Probability in Seattle
 
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Research gallery
 
Below we include a gallery of pictures representing a small sample of probability research in Seattle. For a more comprehensive view of this research, see individual homepages listed under People and the lists of Publications.
Robin problem in fractal domains

There is a deep and fruitful interplay between probability theory and analysis. For example, stochastic analysis can be used to study physics or physiology of fractal sets, such as human lungs. The flow of oxygen through the semi-permeable lung membrane can be modeled using the heat equation with Robin boundary conditions (also known as the third boundary problem). For Robin problem in fractal domains, see the paper by Bass, Burdzy and Chen. Probabilistic methods are also very effective in studying heat propagation by jump-diffusions in non-homogeneous media. See the preprints page of Zhenqing Chen.

Stable allocations

Each centre simultaneously starts growing a circle, all at the same speed. A centre claims all territory encountered by its circle (unless another centre has claimed it earlier), until the centre reaches its fair share of the area. Suppose that points "prefer" to be in a territory of a nearby centre, while centres "prefer" to have a nearby territory. Call a partition "stable" if there do not exist a site and centre which are not allocated to each other, but both prefer each other compared with the current partition. The construction above yields the only stable partition. This notion of stability was introduced by Gale and Shapley in a 1962 paper, "College Admissions and the Stability of Marriage." We adapt the algorithm they invented for those problems to our setting. (Based on research of C. Hoffman, A. Holroyd, Y. Peres).

Harmonic measure

Curve (blue) with least harmonic measure at 0 that meets every ray from 0 to the unit circle. The probability that a Brownian traveler (starting at the origin) hits the green curve before hitting the blue curve can be estimated by counting boxes: 12 out of 512 of the outer most boxes meet the green curve. The actual probability is quite close: 0.02287... The picture was drawn using the Zipper algorithm for conformal mapping. (Based on research of Don Marshall and Carl Sundberg.)

Card shuffling and Diophantine approximation

The ``overlapping-cycles shuffle'' mixes a deck of n cards by moving either the nth card or the (n-k)th card to the top of the deck, with probability half each. The figure shows the inverse spectral gap for the location of a single card, which, as a function of k and n, has surprising behavior. For example, suppose k is the closest integer to α n for a fixed real α in (0,1). For rational α the spectral gap is Θ(n-2), while for poorly approximable irrational numbers α, such as the reciprocal of the golden ratio, the spectral gap is Θ(n-3/2). See paper by Angel, Peres, and Wilson.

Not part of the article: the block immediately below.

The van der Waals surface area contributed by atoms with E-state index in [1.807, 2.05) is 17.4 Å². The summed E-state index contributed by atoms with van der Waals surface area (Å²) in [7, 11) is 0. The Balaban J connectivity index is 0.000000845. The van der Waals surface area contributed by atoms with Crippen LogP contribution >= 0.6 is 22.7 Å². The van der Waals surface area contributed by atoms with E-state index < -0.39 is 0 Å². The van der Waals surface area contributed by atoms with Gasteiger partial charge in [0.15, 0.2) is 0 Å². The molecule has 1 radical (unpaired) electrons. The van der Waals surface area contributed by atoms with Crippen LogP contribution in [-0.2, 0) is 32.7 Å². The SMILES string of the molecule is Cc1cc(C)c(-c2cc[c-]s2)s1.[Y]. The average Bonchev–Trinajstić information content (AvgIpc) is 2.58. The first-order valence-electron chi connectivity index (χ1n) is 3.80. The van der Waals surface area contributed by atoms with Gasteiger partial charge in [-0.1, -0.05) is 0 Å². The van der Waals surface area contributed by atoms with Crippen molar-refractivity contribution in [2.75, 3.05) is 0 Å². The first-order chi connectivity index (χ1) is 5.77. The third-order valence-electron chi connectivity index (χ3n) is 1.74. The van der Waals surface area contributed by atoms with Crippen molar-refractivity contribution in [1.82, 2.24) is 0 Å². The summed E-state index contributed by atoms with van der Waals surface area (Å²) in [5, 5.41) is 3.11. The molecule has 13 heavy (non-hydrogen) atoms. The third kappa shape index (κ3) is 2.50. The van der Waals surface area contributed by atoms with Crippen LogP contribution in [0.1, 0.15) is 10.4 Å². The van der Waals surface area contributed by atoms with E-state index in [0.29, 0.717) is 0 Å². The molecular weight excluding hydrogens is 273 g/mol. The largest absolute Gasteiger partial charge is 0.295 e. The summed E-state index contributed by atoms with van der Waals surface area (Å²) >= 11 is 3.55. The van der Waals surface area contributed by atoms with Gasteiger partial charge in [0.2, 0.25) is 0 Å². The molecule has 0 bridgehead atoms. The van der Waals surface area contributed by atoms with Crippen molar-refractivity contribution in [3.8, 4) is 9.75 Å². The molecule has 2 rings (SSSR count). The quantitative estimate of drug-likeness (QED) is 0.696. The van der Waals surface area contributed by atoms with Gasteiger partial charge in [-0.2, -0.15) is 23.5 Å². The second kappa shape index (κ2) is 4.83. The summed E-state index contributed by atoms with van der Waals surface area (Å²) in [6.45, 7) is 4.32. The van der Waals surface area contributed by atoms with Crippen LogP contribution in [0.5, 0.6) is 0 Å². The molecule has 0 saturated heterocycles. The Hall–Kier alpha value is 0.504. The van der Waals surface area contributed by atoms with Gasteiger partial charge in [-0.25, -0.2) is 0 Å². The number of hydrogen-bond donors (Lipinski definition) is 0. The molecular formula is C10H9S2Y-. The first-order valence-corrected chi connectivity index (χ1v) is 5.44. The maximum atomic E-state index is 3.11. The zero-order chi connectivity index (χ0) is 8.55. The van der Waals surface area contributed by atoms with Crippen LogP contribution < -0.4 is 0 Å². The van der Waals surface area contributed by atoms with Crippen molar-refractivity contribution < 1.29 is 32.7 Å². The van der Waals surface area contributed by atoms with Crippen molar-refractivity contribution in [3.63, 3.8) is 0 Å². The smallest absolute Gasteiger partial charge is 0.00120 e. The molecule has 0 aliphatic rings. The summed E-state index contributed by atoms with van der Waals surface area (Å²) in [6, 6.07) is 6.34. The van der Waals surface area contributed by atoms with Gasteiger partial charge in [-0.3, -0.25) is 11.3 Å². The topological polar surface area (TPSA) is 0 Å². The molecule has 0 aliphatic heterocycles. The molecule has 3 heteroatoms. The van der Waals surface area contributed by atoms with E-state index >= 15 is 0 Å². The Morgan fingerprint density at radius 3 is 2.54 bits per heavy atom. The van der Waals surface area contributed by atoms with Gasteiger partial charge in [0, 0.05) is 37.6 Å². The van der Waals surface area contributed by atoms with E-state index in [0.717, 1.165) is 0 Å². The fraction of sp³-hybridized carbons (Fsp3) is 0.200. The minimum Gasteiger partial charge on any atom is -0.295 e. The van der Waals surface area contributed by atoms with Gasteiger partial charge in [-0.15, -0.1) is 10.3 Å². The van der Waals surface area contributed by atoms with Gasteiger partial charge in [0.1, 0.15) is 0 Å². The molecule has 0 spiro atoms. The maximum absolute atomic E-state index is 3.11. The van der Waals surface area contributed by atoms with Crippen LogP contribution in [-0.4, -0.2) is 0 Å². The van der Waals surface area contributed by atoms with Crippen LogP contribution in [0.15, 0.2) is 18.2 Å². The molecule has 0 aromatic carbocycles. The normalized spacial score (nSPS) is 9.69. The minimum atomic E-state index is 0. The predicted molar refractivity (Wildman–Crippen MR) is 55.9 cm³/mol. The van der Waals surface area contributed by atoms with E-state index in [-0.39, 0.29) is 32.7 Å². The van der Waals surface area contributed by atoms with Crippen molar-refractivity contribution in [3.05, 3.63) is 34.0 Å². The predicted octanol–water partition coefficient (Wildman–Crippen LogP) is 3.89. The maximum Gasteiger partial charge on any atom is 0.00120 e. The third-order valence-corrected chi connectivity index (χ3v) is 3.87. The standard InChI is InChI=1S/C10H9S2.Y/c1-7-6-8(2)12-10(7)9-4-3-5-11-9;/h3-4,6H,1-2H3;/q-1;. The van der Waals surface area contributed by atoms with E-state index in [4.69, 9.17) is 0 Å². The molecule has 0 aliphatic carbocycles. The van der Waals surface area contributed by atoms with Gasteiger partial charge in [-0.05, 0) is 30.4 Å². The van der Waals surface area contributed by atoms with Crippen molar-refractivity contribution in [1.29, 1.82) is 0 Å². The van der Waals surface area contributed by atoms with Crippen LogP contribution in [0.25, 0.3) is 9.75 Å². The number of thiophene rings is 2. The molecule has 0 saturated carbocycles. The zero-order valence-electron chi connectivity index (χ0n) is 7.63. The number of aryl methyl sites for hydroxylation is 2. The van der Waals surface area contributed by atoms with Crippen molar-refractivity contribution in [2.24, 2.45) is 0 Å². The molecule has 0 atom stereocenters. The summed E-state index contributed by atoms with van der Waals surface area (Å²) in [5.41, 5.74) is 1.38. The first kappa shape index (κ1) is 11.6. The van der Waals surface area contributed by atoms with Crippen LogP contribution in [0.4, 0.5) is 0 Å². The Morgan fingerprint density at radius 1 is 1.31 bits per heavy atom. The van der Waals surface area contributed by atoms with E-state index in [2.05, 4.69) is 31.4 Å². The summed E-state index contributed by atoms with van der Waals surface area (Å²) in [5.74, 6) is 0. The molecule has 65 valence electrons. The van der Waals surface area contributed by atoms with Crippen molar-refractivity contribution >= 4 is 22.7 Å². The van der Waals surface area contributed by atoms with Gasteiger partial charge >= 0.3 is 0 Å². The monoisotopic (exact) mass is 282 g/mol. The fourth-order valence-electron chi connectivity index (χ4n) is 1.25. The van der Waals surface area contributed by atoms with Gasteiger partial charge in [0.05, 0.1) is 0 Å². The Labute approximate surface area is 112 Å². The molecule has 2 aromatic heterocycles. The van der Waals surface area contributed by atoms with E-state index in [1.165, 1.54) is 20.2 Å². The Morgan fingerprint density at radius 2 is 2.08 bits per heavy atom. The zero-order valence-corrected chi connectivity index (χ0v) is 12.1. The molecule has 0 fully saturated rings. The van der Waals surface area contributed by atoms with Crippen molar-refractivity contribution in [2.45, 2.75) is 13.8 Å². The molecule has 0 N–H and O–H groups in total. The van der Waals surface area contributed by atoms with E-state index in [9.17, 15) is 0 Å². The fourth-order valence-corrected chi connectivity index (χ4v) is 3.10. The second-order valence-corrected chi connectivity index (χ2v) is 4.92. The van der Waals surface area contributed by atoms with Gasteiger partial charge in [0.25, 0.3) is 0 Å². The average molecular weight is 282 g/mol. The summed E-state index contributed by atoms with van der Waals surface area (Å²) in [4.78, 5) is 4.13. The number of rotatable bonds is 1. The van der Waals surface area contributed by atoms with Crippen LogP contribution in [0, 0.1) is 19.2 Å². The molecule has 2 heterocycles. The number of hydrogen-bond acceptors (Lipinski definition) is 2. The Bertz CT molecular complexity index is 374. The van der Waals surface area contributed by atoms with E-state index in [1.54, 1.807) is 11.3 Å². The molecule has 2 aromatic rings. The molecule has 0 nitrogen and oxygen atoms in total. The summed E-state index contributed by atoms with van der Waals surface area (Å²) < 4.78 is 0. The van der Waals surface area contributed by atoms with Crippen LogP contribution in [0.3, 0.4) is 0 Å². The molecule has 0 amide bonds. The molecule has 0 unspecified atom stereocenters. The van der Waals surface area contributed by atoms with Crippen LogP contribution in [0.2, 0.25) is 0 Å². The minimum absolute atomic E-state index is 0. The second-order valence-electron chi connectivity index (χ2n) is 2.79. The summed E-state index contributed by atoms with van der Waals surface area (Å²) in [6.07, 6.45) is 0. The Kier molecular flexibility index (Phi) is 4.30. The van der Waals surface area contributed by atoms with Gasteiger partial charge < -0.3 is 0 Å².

Hot spots and couplings

Suppose that a perfectly insulated body was unevenly heated. The `hot spots' conjecture asserts that after a long time, the hottest and coldest spots in the body will be on the boundary. This is not so for the planar tubular body illustrated in the picture. The hottest and coldest spots will be inside the body, as indicated by the arrows. This purely analytic statement was proved using `couplings', a probabilistic technique. The `hot spots' problem is still open for triangles with acute angles. For more information, see this page maintained by Chris Burdzy.

Gravitational allocation to Poisson points

Imagine stars at random locations in space (distributed according to a Poisson process). The gravitational force field of these stars partitions space into domains of attraction which have equal volume. In three and higher dimensions, Chatterjee, Peled, Peres and Romik (2006) established an exponential tail for the diameters of these domains, See ArXiv preprint. (Picture courtesy of M. Krishnapur).

Groves of trees

This figure shows a uniformly random grove, that is, a collection of trees such that each tree contains at least one of the marked nodes on the outer face. The partition on the nodes induced by this grove is 1|278|345|6. What is the probability distribution on partitions induced by uniformly random groves? It turns out that this distribution is determined by the electrical resistances between the nodes when we view the graph as an electrical network, and otherwise the internal structure of the graph does not matter. The formulas for these probabilities generalize Kirchhoff's formula for the resistance of a graph. There are analogous formulas for the pairings of chains in the double-dimer model and contour lines in the Gaussian free field. These formulas are relevant to multichordal versions of SLE2, SLE4, and SLE8. See paper by Kenyon and Wilson.

Red-green-blue model and conformal invariance

This picture illustrates the red-green-blue model from statistical physics, which is a sytem of loops obtained by superimposing three dimer coverings on offset hexagonal lattices. Here the red-green-blue configuration was generated within a triangular region, and then conformally mapped to the disk. One consequence of conformal invariance is that the loops within the disk are rotationally invariant in the limit of small lattice spacing. These red-green-blue loops appear to be closely related to SLE4 and double-dimer loops, but are more tightly nested than the double-dimer loops. See paper by Wilson.


 
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